The morning class working on their Buttonhole bag,
the size that will hold their cellphone if they own one.
Peter had bought a soccer ball in Kigali long ago, and has it for the kids.
They have been playing quite a bit lately just out front of the sewing school on the street.
The afternoon class working on their buttonhole bag.
This is how far they has gotten on the guardhouse this week!
Moved the rocks, by hand - two guys, from outside the gate to near where they will build it.
Took them one day, and that's what they accomplished this week. (It's a slow process!)
The AM class working on the shoulder bag.
The six students are coming regular and on time.
They are very excited in learning.
Sewing the first seams.
Theo is a great help, and Eppy is too. They have both become very good at helping with the teaching of the bags and other projects I have for the students. Both Theo and Eppy are sewing the items also, which is good, because when we are gone they will be able to teach it. I really think that the time away in September was a good learning experience for Theo and Eppy.
Peter and Theo have also learned more about the treadle machine, as we have students, past and present, bringing in their secondhand machines that they own, and getting us to fix them. We will have some parts to buy in Kigali the next time we go.
This last three weeks have been tough. We do not have 20 new students this time around, we have only 12, six in each class that are regular. More signed up but they have either not shown up or they have quit. That, and having to prepare for our time in Canada makes it more stressful for us. I'm glad that it is looking like Theo and Eppy can take over. I'm also thinking that this will be our best class yet, as we are continually getting better at teaching the basics of sewing. They want to learn how to do the elaborate embroidery work on clothes, but they need to know the basics first.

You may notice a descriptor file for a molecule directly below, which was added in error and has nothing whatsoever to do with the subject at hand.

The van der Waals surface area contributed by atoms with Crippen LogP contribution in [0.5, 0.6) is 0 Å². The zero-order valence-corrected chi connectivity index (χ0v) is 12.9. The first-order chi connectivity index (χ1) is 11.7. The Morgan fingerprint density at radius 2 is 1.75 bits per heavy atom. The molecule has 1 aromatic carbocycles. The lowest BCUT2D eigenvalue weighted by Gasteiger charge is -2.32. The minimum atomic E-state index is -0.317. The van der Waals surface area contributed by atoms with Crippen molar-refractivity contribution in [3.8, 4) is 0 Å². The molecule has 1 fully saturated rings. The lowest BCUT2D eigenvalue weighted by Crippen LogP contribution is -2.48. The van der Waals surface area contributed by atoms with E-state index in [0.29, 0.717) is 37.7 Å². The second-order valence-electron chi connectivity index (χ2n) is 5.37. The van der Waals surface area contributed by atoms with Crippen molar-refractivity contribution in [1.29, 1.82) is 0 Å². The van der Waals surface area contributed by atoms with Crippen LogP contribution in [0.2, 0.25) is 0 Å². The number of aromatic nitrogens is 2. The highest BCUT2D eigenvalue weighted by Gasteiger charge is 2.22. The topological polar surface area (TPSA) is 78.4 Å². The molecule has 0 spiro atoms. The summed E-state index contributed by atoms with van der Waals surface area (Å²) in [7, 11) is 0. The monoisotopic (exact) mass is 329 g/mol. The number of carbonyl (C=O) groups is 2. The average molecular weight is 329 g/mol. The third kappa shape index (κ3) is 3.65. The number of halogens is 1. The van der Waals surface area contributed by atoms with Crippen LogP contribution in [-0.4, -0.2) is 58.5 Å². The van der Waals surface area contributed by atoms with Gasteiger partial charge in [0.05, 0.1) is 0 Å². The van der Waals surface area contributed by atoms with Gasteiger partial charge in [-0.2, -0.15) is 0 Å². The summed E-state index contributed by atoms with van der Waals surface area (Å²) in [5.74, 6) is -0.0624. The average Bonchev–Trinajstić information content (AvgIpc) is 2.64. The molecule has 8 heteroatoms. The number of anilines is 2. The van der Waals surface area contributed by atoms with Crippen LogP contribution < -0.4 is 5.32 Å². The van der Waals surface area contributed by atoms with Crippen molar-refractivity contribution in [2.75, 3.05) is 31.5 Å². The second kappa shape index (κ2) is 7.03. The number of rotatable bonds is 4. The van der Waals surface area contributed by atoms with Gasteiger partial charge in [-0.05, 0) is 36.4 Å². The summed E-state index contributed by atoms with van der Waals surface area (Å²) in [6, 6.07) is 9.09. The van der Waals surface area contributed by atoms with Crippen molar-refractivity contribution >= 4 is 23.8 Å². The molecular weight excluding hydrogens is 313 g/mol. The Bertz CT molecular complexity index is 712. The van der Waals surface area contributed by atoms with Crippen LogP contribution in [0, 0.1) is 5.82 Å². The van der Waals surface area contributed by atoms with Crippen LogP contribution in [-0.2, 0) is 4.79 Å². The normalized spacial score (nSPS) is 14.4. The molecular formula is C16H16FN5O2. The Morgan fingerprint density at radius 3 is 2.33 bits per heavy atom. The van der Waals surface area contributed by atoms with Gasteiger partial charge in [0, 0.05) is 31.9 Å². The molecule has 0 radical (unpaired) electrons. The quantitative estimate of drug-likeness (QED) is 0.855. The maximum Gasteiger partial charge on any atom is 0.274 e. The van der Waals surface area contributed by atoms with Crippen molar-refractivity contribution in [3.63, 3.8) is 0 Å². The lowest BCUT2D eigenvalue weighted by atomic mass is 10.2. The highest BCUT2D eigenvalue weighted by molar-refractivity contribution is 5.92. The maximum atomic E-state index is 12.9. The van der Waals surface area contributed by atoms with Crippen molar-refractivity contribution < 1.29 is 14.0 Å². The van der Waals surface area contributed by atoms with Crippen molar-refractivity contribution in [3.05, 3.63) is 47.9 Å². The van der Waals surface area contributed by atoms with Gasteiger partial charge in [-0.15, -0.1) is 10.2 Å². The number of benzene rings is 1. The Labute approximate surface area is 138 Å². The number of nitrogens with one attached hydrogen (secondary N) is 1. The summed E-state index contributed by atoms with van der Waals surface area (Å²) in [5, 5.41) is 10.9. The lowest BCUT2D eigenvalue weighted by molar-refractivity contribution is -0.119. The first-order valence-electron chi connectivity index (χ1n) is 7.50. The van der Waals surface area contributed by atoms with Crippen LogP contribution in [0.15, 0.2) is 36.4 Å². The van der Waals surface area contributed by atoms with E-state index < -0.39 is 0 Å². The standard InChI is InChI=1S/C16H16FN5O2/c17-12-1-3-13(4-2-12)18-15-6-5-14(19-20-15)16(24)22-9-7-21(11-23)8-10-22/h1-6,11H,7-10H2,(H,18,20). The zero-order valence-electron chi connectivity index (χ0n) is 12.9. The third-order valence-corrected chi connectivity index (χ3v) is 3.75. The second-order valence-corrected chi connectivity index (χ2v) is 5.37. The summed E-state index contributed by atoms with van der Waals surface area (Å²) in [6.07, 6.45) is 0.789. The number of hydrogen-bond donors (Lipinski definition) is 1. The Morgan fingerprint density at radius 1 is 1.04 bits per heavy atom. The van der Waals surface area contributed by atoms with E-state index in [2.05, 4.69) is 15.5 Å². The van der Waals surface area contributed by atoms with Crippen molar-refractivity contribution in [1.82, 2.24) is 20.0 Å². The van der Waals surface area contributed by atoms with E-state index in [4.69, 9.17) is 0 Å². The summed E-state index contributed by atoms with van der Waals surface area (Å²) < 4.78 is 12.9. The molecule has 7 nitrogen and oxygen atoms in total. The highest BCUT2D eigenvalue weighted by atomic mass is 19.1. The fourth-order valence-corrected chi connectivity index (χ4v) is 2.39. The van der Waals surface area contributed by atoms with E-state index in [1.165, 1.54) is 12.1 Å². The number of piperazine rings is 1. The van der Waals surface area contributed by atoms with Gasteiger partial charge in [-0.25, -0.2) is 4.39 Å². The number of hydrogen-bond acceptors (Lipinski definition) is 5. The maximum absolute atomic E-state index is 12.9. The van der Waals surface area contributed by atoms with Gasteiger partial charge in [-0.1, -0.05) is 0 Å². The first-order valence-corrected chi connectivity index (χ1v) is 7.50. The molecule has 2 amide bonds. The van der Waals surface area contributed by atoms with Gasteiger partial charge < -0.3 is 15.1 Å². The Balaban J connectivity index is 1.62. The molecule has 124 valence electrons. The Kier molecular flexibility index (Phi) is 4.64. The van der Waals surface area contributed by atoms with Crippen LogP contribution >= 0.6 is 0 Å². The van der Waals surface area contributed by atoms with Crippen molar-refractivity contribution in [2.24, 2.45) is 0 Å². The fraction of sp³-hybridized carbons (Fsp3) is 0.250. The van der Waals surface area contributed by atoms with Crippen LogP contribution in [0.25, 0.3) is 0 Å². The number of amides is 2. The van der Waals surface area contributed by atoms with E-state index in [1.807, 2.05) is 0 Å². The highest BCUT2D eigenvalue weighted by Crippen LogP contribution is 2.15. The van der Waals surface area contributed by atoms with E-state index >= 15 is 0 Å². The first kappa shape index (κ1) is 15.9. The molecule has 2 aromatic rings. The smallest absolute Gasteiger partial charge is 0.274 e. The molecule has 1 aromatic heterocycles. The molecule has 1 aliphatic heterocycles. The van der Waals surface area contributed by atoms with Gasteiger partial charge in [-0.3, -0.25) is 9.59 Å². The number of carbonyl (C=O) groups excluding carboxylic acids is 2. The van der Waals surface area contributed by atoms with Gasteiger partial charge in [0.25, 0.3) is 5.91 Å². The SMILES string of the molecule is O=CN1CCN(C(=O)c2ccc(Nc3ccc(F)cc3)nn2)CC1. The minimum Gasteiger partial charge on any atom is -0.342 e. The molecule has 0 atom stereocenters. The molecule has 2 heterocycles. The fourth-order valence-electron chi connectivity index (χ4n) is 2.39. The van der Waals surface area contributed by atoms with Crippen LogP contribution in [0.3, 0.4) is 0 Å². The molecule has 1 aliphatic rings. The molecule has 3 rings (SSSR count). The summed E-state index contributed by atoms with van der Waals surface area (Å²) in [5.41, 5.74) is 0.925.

It's tough also, because I'm torn about leaving here and going to Canada.
I want both, to stay and to go. I love it here, but I'm missing family so much.
Just thinking about the things I missed in Canada in the last year and half . . . .
birth of Katie Anne
birth of Axle
my sister Betty's passing
missing the family reunion
Christmas and all the food & fellowship that goes with that
rich "sinful" food (you know the kind - desserts and whatnot)
And each day here is like - "I'm so going to miss that when we go to Canada." . . . .
the warm temperatures (really going to miss that)
"muzungu" - okay maybe I won't miss that
the fresh vegetables and fruits
the markets - I'll really miss that - and I need to go shopping on Thursday!
the music and dancing
the monthly trips to Kigali
her making sure we look smart
riding the moto everyday
our moto drivers
ohhhhhhhh . . . . . . . .
I shouldn't do this to myself.
I confess I'm homesick.
But it looks like it won't matter where I am, I'll be homesick for the other.
Well, that being the case, the best is to embrace what I can, to remember it and take lots of pictures.
I even taped 8 minutes of singing and dancing at church on Sunday, to treasure when we are retired and can't come back here. We will definitely miss "celebrating God" the way they do here!
And as I type, I'm not so sure I'll miss these mirrored windows.
The birds are either fighting their mirrored image,
or flying into the window, injuring or killing themselves!
One good thing about the windows, when the chickens were free roaming, they would wait for the bugs to hit the window, get dazed and drop.
Six months more of gathering memories!
Can hardly wait to see what God has in store for those six months,
and the four months in Canada and USA.
He has been so good to us, we are so blessed to be serving Him here.
There are so many things to be Thankful for this weekend.
Thank you Lord God!